sites a specific carboxypeptidase removes the basic amino acids from the
From the size of the deglycosylated Vt160 protein and the size calculated
for a protein consisting of amino acids 363-1,790 (145,000 and 164,000) it is
possible that a considerable portion of the precursor portion of this molecule
Heilmann et al.
might be lost. We determined only the amino acid sequence of the N-terminals
and have no information on the C-terminal sequences. The sequence of the
internal cyanogen bromide fragment of Vt160 covers a segment from amino
acid 1,556 to 1,562 defining a minimum size of 1,193amino acids for the Iarger
vitellin. Whether any amino acids have been cleaved from the C-terminal
portion of this molecule will have to be determined by C-terminal sequencing.
Sequence Homology Between Class I and Class I1 Vitellins
In the honey bee only a single 180 kilodalton yolk protein is present [22]
and it is thus regarded as a class I1 vitellin according to Harnish and White
[13].Wheeler and Kawooya [23] determined the amino acid sequences of the
N-terimnal end and an internal fragment of this single peptide. Figure 4a
shows a comparison of this sequence with that of the N-terminal sequence of
the Vt47 protein from boll weevil. With the insertion of one amino acid in the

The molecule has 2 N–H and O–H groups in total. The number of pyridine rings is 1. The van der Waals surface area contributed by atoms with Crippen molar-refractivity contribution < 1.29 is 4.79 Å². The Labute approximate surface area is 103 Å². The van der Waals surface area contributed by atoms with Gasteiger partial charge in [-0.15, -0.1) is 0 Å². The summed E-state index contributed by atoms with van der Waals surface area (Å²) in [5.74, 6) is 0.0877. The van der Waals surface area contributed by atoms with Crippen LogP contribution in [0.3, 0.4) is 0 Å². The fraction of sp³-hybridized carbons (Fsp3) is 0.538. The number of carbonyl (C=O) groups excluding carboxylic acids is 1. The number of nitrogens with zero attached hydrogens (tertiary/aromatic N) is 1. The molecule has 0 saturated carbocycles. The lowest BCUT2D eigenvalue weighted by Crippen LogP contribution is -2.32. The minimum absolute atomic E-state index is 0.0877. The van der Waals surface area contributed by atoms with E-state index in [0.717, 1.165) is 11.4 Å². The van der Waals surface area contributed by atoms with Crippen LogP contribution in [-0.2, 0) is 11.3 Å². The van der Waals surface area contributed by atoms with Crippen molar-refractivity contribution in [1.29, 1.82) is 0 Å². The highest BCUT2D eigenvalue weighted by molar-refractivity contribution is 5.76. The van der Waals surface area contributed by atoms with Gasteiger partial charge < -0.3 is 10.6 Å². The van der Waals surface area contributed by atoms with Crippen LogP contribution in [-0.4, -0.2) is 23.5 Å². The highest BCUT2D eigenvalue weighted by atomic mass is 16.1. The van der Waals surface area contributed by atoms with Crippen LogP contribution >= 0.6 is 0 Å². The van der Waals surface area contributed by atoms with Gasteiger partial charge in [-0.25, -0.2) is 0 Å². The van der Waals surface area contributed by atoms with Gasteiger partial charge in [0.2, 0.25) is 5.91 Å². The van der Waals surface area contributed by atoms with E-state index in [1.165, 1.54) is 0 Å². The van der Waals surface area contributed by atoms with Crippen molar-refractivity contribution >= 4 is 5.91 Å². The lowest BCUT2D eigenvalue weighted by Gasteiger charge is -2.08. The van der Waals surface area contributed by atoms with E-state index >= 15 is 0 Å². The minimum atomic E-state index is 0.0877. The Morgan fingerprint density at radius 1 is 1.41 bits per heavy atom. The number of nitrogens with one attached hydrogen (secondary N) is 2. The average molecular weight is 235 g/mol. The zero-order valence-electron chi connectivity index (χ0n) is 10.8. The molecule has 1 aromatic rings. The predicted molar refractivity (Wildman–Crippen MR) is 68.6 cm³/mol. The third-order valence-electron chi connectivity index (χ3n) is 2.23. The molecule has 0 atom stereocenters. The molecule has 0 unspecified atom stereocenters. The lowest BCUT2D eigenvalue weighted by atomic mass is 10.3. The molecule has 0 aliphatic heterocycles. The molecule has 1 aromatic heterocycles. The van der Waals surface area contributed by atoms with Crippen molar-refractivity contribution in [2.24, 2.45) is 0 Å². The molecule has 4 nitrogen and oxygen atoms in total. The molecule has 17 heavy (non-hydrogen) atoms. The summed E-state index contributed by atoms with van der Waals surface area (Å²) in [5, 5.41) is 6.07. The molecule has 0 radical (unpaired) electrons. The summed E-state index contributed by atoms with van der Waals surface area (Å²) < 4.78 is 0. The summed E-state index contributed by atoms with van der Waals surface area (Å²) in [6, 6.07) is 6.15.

honey bee sequence, five of the first twelve amino acids match with the boll
weevil sequence; in addition the tyrosine present at position 13 of the boll
weevil sequence (position 14 of the honey bee sequence) has been found to
be invariant in all species so far sequenced. Thus the N-terminal sequence of
the honey bee M, 180,000 protein is homologous to the N-terminal of the Vt47
protein of the boll weevil.
A comparison of the sequence of the honey bee vitellin internal fragment
with a segment of the deduced boll weevil Vt160 sequence starting from amino
acid residue 1,108 (residue 745 of the Vt160 sequence) is shown in Figure 4b.
Five out of twelve residues match. The length of this honey bee sequence is
too short to say definitively that it is homologous only to this boll weevil
sequence. Lesser homology is detectable with other portions of the boll weevil
vitellogenin sequence as well as with other sequences in the data banks. The
honey bee N-terminal sequence, however, does bear a high degree of homology to the N-terminal of the Vt47 protein of the boll weevil.
Boll Weevil Vt47
Honey Bee Vtl
tig 4. Comparison of the derived boll weevil vitellogenin sequence [9] with the honey bee
vitellogenin sequence of Wheeler and Kawooya 1231. a: Comparison of the N-terminal sequences.
Amino acids 1-1 Oof the boll weevil sequence were from the amino acid sequence and the remainder
from the derived amino acid sequence from the gene. b: Comparison of an internal honey bee